” Will you be able to talk at the seminar on Indo-Us Food ? ” When I first got the call, I was kinda baffled. “Why they would like to call a food blogger who mostly writes on street-food and their stories for a seminar on Indian food in USA” ? It was beyond me. But then after couple of calls and meetings, I got confirmed that unlike my other ventures, this one is kind of serious and the audience who would be present, are serious people.
What is this all about ?
Well, this is regarding my experience as one of the speakers at the seminar named Burger vs Samosa- a journey into Indo-US foodscape, conducted by The Historical Society, US Consulate Kolkata on 6th July 2018, along with IIHM Kolkata. It’s a reality that food is something which binds the world together. So, when US food is so popular in India (Mc Donalds, KFC et al … ), and with so many Indians at USA, how can Indian food be left behind ? The seminar was aimed at that only. speakers were Utsa Ray, author of the book culinary culture in colonial India , Kalyan Karmakar from the blog Finely Chopped and myself. And my topic was probably the strangest … Indian Food in USA- a short history of the origin of every American Food item being prepared, its present adaptation in urban India. Popularity/geographical spread of Indian food in america, aspects of nostalgia about Indian food among the diaspora. Also, on the authenticity of what is branded as Indian Food In America. Phew …
Pictures say it all …
Now, while studying on the topic, I came across few really interesting facts and if I plan to sum them up with bullet pointers, it might look like this …
- Before the American Revolution, colonists in the New World purchased numerous domestic items and spices such as tea, cardamom, pepper, turmeric, saffron, cinnamon, garlic and ginger from India, via Britain. In 1809, America had its first dock for receiving supplies from India and China, known as the Boston India Wharf. With the Charter Act of 1813, the British East India Company lost its commercial monopoly over trade in Indian items. This opened the doors for America to receive goods directly from India, and as Colleen Taylor Sen writes in her book Curry, “Chicken curry, curried veal and lobster curry were standard items on the bills of fare of Boston taverns and eating houses in the 1820s and ’30s.”
- The first Indian restaurant in USA was Sherry’s by one chef named Prince J Ranji Smile. He was first spotted by Nathaniel Newnham-Davis, a food critic, at the Savoy Hotel in London. In 1896, Smile moved to Cecil, which was then the largest hotel in Europe. From here, Richard Sherry, an American restaurateur, brought him and his English wife over to New York, in 1899, and put him in charge of the kitchen at one of the city’s premium restaurants, Sherry’s, which was located on the Forty Fourth Street and Fifth Avenue and had opened just a year ago. After “sampling Smile’s curries” at the Cecil, Sherry decided to make him his newest exotic acquisition to fire the taste buds of New Yorkers. His famous quote was “If the women of America will but eat the food I prepare, they will be more beautiful than they as yet imagine. The eye will grow lustrous, the complexion will be yet so lovely, and the figure like unto those of our beautiful India women.”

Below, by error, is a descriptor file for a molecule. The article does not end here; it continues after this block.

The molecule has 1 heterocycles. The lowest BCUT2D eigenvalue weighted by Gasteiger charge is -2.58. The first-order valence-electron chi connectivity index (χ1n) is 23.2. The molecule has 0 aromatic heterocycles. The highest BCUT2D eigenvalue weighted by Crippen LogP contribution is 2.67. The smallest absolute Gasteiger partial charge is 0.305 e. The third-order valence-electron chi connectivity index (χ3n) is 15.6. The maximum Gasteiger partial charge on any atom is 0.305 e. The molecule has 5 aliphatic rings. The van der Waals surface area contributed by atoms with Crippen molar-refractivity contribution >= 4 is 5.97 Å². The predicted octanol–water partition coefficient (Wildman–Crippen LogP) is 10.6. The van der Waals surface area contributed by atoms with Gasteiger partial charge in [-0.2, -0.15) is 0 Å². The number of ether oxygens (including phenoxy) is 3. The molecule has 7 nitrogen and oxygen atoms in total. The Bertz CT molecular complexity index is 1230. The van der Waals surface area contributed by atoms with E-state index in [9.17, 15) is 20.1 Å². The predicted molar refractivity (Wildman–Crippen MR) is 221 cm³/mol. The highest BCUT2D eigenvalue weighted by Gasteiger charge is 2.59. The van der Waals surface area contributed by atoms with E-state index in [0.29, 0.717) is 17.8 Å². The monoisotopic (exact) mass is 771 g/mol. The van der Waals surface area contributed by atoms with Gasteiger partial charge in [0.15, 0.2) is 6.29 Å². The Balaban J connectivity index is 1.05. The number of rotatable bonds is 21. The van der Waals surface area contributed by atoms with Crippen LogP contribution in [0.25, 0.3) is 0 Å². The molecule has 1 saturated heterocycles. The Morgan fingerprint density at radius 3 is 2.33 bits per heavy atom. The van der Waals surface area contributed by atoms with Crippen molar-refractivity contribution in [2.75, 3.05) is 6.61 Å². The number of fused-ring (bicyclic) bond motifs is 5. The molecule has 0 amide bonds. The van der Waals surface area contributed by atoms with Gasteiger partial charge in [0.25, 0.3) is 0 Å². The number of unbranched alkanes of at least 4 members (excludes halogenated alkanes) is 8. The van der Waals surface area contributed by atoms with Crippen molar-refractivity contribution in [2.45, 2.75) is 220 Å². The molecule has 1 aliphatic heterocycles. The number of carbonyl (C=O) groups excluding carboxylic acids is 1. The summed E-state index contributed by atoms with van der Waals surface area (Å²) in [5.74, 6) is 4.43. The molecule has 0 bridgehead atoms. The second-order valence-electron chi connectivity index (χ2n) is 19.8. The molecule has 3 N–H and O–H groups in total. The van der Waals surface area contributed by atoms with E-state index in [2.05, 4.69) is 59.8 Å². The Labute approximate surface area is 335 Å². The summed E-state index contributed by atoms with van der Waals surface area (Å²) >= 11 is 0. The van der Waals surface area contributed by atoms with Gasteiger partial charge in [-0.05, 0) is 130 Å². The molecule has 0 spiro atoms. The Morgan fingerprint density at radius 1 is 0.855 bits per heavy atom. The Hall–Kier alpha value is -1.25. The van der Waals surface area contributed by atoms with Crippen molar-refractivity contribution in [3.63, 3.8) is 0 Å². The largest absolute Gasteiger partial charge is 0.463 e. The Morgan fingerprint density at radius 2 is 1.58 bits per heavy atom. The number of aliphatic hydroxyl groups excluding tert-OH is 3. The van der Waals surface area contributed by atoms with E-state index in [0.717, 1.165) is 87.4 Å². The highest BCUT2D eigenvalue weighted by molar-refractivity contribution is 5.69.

- The interesting thing is that most Indian food in the US is of the Punjabi style and not truly “Authentic Indian Food”. If you go to a US Indian food restaurant, you will get Chapati/Naan and a curry, some Aloo Gobi, Samosas, pakora, at times some biryani, and tandoori on the menus, but all the delicacies of India are not represented in the US, especially regional dishes.
- Dosas are rare to find in restaurants in the US.
- The market share of Indian food in US market is really not that great. The reason can be taken as the intensive labor intensive method of cooking and hence an escalation of cost
But where is the damn presentation ?
Presentation by IIHM students …
A superb presentation was done by IIHM students afterwards and it was really a great experience.
I personally feel food is a great connector it was evident from the audience reaction. And my take-away from the whole show ? A great deal of learning. While preparing this 30 minute presentation, whatever I had to study, will stay with me forever. And that’s something I’ll cherish.
Meanwhile, I spoke to Akashvaani Gold FM on this seminar and you can check the same here …
Thanks a lot, The historical society, US Consulate Kolkata for choosing me as the speaker and I am seriously looking forward to more such sessions.
Bon apetit !!!
Comments and critics welcome.
I can be reached at 9903528225 / firstname.lastname@example.org
- Pic courtesy: Ranjini Guha and my friend Soumya shankar Ghosal
- Help taken from : Scroll article on Sherry’s
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